A screencast is a video recording that captures the actions that take place on a screen. It is most often created for demonstrating how to use a website or software, for example, Photoshop® or Microsoft Word®. In this article, we’ll tell you how to screencast, which tools to choose, and what to consider before recording.
Primary audiences: Beginning vloggers and eLearning specialists who want to make screencasts for training courses. Watch the video or read this article to learn how to make a screencast.
Step 1. Make a plan and write a script
Exciting is just too easy. If a video does not engage the average viewer in 10 seconds, they close it. The first few moments of a video should draw in the viewer and give them reasons to watch what you have to present.
Don’t use the first five seconds of your video to tell people your company name; use them to share why they should keep watching. This can be done with a dialog or graphics.
Then prepare a script. Don’t skip the script. It will help you:
- Make your screencast more concise. Individuals who record a video with only bullet points usually add unnecessary information. With a script you’ll stay on message.
- Think over some talking points and tips that will make the lesson more useful. One approach is action mapping. Think about it from the perspective of what knowledge needs to be transferred, or perhaps even what problem needs to be solved (why they’re learning), then define the actions that need to be taken to do it.
- Figure out what you should show. You have to determine if you want to describe everything that is happening on the screen or if you are okay with the visuals supporting the script. Using a VO (Voice Over) makes it significantly more engaging and effective, with text or graphics to highlight key points. The downside to a good VO: Your content will require further translation/localization for other languages.
- Avoid unnecessary pauses while recording. Remember that script? If you’re “umm”ing and “ahh”ing, you should go back and write it!
- Reduce the time for video editing: you don’t need to cut out unnecessary phrases and merge different parts of the audio track.
Writing a script is actually intuitive. In an instructional video, start with a statement about the goal. In the middle of the screencast, you need to describe the topic in as much detail as needed to transfer the knowledge required to solve the problem. Keep it lean (lean is interesting). At the end, you can give a summary and go through the key points once again if your video is long. If it is short and focused on one topic, repetition may not add value. You may also want to give the viewer an action they can perform. This also helps to further anchor the learning.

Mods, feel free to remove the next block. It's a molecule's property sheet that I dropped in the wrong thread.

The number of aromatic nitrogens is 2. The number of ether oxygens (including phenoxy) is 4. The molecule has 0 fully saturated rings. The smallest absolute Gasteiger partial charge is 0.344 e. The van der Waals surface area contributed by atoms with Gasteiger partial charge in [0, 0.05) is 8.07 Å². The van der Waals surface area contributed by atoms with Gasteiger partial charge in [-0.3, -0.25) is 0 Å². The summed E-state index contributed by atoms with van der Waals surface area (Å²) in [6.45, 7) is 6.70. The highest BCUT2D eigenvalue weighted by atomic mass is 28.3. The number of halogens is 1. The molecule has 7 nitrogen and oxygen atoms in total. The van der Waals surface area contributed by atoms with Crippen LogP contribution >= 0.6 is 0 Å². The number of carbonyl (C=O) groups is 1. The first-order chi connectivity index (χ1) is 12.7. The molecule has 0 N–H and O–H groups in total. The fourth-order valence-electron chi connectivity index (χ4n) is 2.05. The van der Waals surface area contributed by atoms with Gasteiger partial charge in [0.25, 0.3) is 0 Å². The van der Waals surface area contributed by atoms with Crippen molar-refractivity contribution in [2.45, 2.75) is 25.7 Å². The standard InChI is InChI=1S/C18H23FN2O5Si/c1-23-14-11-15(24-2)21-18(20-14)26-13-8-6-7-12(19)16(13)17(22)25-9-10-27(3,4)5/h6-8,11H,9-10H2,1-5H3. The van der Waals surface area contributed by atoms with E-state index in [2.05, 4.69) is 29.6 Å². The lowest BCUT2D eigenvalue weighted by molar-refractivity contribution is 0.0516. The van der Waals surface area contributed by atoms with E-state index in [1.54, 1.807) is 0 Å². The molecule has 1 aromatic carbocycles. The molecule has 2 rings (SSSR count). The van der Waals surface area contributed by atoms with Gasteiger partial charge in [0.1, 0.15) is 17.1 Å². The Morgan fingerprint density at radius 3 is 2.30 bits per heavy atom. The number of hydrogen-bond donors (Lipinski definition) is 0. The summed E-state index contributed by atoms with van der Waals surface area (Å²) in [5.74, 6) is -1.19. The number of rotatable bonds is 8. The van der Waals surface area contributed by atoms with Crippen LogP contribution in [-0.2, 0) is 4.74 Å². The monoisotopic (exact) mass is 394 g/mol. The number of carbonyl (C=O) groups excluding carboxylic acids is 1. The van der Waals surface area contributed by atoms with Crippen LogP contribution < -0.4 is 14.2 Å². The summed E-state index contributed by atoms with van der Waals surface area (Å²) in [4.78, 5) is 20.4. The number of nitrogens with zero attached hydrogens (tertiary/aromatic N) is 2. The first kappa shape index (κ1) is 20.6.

For instance, if your video is about creating a new PowerPoint template, rather than recapping the steps, invite viewers to actually do it. If you’re worried about the viewer remembering the steps, it’s probably better to provide a job aid or handout that’s easy to open in another window, download, or print.
At the very end, give a small preview of the next lesson.
Write the script in a conversational tone, without complex phrases or a lot of acronyms and jargon.
It’s okay to use contractions, even slang. Keep your audience in mind — using more informal language will make your video easier to understand and, hopefully, put your viewers at ease with the presenter.
To make sure the text works, read it aloud. This will help you notice complex phrases or awkward transitions. Are there places in the script that don’t sound natural? If so, make the necessary touch-ups.
|iSpring Learn is a simple but effective Learning Management System designed for teaching and assessing employees or students online that, aside from providing learners quick and simple access to their courses, allows you to create your own learning materials and gives you complete control over the learning process.||iSpring Learn is a simple and effective Learning Management System. It’s designed for teaching and assessing employees or students online. The LMS provides learners with quick and easy access to courses. The system also allows content producers to create learning materials and manage the learning experience.|
You can also check the text for readability in Hemingway. This online editing tool will help you find complex sentences and phrases, excessive adverbs, and passive voice constructions that you can turn into active voice.
When writing your script, make sure that you choose words that have a purpose. Make each word fight for its place in the script. If the word isn’t helping the viewer to understand or move towards the purpose of the video, consider cutting it. A concise script is more understandable. Be direct.
Tip: To get started, watch this video course about script writing and download a free script template.
Step 2. Choose a microphone